An SAS Scandinavian Airlines (SAS) Airbus A320 was intercepted and escorted to Manchester Airport (MAN) following the loss of radio communications between the aircraft and air traffic controllers. The aircraft was en route from Oslo (OSL) to Manchester at the time of the incident.
On the morning of February 5, 2024, the Airbus A320 registered EI-SUI and operating flight SK4609 took off from Oslo Airport at 11:19 local time for the two-hour 15-minute flight to Manchester in the north of England. However, as the aircraft crossed the east coast of England and descended towards Manchester, it lost contact with air traffic controllers, and a pair of Typhoons from the RAF QRA (Quick Reaction Alert) force were scrambled to intercept the aircraft.
Once a rendezvous was made between the three aircraft, communications were re-established by flight SK4609 and the plane eventually landed at Manchester Airport at 12:40 local time, 30 minutes after its scheduled time of arrival. It is understood that the SAS aircraft did not use the 7700 distress code on its transponder at any point during the drama.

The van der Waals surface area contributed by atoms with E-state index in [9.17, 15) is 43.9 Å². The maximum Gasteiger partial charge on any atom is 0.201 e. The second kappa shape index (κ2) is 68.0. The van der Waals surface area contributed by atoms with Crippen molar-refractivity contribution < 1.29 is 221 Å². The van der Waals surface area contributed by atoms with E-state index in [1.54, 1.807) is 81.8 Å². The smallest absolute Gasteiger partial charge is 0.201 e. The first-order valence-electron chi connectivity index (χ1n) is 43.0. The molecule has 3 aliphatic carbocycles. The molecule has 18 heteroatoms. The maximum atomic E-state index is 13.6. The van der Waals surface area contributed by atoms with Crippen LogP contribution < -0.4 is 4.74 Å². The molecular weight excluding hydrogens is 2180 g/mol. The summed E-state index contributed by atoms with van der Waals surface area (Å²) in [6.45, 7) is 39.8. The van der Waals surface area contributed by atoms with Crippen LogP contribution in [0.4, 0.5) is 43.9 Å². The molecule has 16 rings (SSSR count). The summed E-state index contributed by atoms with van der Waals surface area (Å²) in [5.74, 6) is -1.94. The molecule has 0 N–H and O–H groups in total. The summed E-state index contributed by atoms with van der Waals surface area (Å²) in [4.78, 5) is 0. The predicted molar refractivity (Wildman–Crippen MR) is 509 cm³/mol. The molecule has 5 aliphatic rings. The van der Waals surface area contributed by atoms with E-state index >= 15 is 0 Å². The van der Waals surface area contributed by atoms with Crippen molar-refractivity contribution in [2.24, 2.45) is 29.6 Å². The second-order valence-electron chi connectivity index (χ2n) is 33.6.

As is standard practice in such circumstances, the SAS plane was escorted by the Typhoons all the way down the approach until it was safely on the ground at Manchester Airport. An airport spokesman explained that it is common practice to escort planes that have lost communications to their final destinations.
“We understand that to have been a technical fault and comms has now been restored. The flight was destined for Manchester so passengers haven’t been displaced but we have put on extra staff to support any passengers that may need it,” said the spokesperson.
According to data from ch-aviation, EI-SUI is a 1.4-year-old A320neo. The aircraft was delivered to SAS in November 2022 and is operated on the Irish register by SAS subsidiary, SAS Connect. The SAS Connect subsidiary has 29 of this type, all of which are currently in active service and have an average age of 2.6 years.
The RAF QRA force equipped with their supersonic Typhoon crews remains on 24/7 constant standby to respond within minutes to any aircraft experiencing difficulties or to rogue aircraft in or near UK airspace. In October 2023, a Kenya Airways flight traveling from Nairobi to London-Heathrow (LHR) was diverted and escorted to London-Stansted Airport (STN) following a passenger incident onboard.